SOUNDS OF AMERICA
Oboist Cynthia Koledo DeAlmeida and colleagues after recording ‘Silver and Gold’, her new disc on Crystal Records repertoire, such as Vladimir Horowitz’s elaborate reworking of the Gypsy Dance from Carmen and Earl Wild’s captivating études tweaking Gershwin’s ‘Embraceable you’ and ‘Fascinatin’ rhythm’.
Among the other delights are Poulenc’s ‘Hommage à Edith Piaf’, two Brahms Hungarian Dances, a shortened version of Milhaud’s Le boeuf sur le toit (four-hand) and vivid pieces by Ginastera, Lecuona and Piazzolla. The 20 selections also include two so-called ‘encores’ (which most of these short offerings could be considered): ‘Over the rainbow’ and ‘Moon river’, in silken performances by the centre’s founder and director, Min Kwon.
Then again, everyone who sits at the Fazioli piano for this celebration shows a heightened affinity for the music at hands and feet: Erikson Rojas, haunting and flexible in three Lecuona selections; Soyeon Park, luxuriant in Wild’s Gershwin études; Carl Patrick Bolleia, savouring the novel harmonic flights in Rzewski’s Down by the Riverside; Reed Tetzloff, ebullient in the snazzy flourishes of Kapustin’s Variations, Op 41; and Ming Xie, a dynamo in the virtuoso Horowitz Carmen brainstorm. Donald Rosenberg
‘Silver and Gold’ Arnold Oboe Quartet, Op 61a Moricz Three Consequences for Four Playersb Reinecke Trio, Op 188c Wunderer Oboe Sonata, Op 3d Cynthia Koledo DeAlmeida ob bcWilliam Caballero hn aNoah Bendix-Balgley vn aMeng Wang va ab David Premo vc cdMarina Schmidt Lupinacci, b Rodrigo Ojeda pf Crystal Records F CD825 (76’ • DDD)
The cover of Cynthia Koledo DeAlmeida’s winning new recording shows the oboist in a silverygolden dress, with instrument in hand, next to the words ‘Silver and Gold’. The title comes from a Welsh poem about friends new and old: ‘One is silver and the other is gold’. The sentiment extends from the colleagues who join DeAlmeida to the music by old and new composers they perform so expressively.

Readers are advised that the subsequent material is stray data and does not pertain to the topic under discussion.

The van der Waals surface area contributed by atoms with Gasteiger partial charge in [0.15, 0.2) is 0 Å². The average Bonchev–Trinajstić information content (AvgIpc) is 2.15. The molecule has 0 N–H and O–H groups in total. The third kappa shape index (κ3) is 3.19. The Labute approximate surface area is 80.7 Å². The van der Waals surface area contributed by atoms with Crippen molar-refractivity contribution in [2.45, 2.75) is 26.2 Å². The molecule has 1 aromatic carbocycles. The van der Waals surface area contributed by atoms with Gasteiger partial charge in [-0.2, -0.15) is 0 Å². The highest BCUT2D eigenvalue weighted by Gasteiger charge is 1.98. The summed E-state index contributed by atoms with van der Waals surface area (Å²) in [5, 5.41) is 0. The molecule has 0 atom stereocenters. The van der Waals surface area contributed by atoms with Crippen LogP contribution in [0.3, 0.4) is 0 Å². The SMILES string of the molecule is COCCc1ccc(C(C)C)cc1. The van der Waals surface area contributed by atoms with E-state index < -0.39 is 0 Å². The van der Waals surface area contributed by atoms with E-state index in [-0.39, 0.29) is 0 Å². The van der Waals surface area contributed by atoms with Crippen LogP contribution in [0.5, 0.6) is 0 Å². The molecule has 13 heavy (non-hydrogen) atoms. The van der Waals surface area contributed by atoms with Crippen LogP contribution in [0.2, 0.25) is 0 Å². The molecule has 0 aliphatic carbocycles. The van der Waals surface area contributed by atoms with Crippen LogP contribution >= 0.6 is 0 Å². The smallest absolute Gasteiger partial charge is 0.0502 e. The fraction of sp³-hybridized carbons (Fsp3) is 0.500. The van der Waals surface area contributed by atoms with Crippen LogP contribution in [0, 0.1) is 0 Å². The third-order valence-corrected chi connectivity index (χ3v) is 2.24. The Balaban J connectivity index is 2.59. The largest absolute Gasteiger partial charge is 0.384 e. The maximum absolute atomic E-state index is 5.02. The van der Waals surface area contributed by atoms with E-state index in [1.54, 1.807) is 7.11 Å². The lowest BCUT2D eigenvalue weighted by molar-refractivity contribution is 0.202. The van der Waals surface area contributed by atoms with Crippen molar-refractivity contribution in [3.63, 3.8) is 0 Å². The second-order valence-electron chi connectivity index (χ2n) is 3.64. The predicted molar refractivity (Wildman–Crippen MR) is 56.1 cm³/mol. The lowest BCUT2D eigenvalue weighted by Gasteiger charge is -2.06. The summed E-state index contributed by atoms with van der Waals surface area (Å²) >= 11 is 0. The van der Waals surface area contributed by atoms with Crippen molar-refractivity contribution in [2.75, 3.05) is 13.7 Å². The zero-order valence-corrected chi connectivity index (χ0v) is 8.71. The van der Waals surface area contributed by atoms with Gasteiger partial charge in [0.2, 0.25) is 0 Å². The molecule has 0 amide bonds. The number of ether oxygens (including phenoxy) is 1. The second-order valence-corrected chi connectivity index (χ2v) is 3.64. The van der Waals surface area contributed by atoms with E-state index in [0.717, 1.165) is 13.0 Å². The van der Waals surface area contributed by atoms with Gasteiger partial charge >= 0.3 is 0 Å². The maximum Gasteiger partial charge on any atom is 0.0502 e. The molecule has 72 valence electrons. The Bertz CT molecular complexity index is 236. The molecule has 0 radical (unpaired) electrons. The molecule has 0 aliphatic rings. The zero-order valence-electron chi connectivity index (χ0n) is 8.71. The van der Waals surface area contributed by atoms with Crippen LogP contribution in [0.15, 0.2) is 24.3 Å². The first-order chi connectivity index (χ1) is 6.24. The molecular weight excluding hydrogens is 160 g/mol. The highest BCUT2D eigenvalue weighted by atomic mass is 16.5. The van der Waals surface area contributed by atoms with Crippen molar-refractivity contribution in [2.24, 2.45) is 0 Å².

The disc’s three European composers may not be household names but their works speak in distinctive languages. Viennese-born Alexander Wunderer’s
Sonata in B minor for oboe and piano is tender and playful in a Romantic world not far removed from Schumann and Brahms.
In a similarly sweeping vein is the German composer Carl Reinecke’s Trio in A minor for oboe, horn and piano, an unusual complement that allows for intriguing shadings within the heartfelt writing. An entirely different character pervades Malcolm Arnold’s Quartet for oboe, violin, viola and cello, which is full of peppy and mysterious episodes that show this versatile English composer at his intimate best. The sole living composer is an American, Michael Moricz, whose Three Consequences for Four Players takes the oboe, horn, cello and piano through a series of jovial, poignant and impassioned encounters.
DeAlmeida, principal oboe of the Pittsburgh Symphony Orchestra, is a poetic artist who teams beautifully with superb orchestra colleagues, a former colleague (Noah Bendix-Balgley, now first concertmaster of the Berlin Philharmonic) and two sensitive pianists, Marina Schmidt Lupinacci and Rodrigo Ojeda. Donald Rosenberg gramophone.co.uk
GRAMOPHONE MARCH 2016 VII